Appeals, Nos. 81 and 82, Jan. T., 1952, from decree of Court of Common Pleas of Lancaster County, page 144, Equity Docket, No. 10, in case of Charles B. Winger, Ira B. Winger and Ruth B. Oberholtzer, et al. v. Ray Aires et al. Decree reversed.
Paul A. Mueller, with him Ralph M. Barley, for appellants.
John L. Hamaker, with him J. Marlin Shreiner, for appellees.
Before Drew, C.j., Stearne, Jones, Bell, Chidsey and Musmanno, JJ.
OPINION BY MR. JUSTICE MUSMANNO
In 1947 the School Board of the Borough of Ephrata, which has 8,000 inhabitants, 2 elementary schools and a high school, ordered a school census for the purpose of determining its future school building requirements. From this census it was calculated that by the beginning of the 1952-53 term, another school building containing three rooms for three grades and accommodating from 60 to 65 students would be required. For the 1953-54 term 3 more rooms would be needed.
On July 10, 1950, the School Board met and decided to purchase the land of the plaintiffs, known as the Winger Farm, for the school building intended, and to this end offered the owners of the farm, the plaintiffs in this case, $22,500, which the plaintiffs declined. On December 4, 1950, the School Board met again in this matter and adopted a resolution authorizing the acquisition by condemnation proceedings of the property in question, which embraced 54.894 acres.
The plaintiffs filed a bill of complaint in the Lancaster County Court of Common Pleas for an injunction restraining the School Directors of the School District of the Borough of Ephrata and the School District of the Borough of Ephrata, more conveniently referred to herein as the School Board, from initiating eminent domain proceedings against the Winger Farm. The Bill of Complaint was dismissed and an appeal to this Court followed.
The Public School Code of 1949, P.L. 30, Art. VII, sec. 703 (24 P.S. sec. 7-703) provides inter alia that:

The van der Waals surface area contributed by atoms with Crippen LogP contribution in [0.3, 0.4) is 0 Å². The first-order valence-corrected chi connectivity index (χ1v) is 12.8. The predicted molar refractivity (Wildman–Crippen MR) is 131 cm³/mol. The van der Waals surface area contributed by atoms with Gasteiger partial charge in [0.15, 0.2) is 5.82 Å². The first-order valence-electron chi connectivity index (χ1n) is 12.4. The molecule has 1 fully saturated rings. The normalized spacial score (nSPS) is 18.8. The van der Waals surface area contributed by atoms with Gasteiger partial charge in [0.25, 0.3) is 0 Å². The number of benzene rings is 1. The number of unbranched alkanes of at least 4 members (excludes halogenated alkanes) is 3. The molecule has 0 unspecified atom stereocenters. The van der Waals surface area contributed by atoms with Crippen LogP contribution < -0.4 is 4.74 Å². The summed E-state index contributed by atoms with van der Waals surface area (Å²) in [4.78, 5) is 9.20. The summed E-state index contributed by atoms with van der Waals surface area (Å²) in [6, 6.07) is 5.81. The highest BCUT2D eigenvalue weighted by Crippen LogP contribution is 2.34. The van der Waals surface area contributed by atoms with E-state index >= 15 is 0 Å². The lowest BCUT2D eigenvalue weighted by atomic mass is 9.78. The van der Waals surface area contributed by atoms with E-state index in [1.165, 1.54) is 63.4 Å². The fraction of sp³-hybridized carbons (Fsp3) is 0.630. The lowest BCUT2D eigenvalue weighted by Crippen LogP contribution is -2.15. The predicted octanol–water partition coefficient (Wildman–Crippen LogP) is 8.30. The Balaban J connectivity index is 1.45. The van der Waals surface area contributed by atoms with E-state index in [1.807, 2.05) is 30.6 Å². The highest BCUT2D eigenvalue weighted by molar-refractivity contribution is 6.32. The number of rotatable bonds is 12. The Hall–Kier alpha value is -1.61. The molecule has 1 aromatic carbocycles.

"... the board of school directors of each district is hereby vested with the necessary power and authority to acquire, in the name of the district, by... condemnation... any and all such real estate, either vacant or occupied,... as the board of school directors may deem necessary to furnish suitable sites for proper school purposes for said district..."
The appellants do not question, and indeed cannot question, that the School Board has the power by this statute and under the Constitution of the Commonwealth itself, to take private property for school building purposes. They do, however, challenge the extent of that power, and properly so. There is no authority under our form of government that is unlimited. The genius of our democracy springs from the bedrock foundation on which rests the proposition that office is held by no one whose orders, commands or directives are not subject to review. The power of eminent domain, next to that of conscription of man power for war, is the most awesome grant of power under the law of the land. Article 1, Section 10 of our Pennsylvania Constitution, declares: "... nor shall private property be taken or applied to public use, without authority of law and without just compensation being first made or secured."
It is to be emphasized, however, that the restriction in this clause is not limited to the guarantee of just compensation. The condemnation may not take place at all without authority of law.
Did the School Board of Ephrata have authority of law to take 55 acres of land for a school building which ...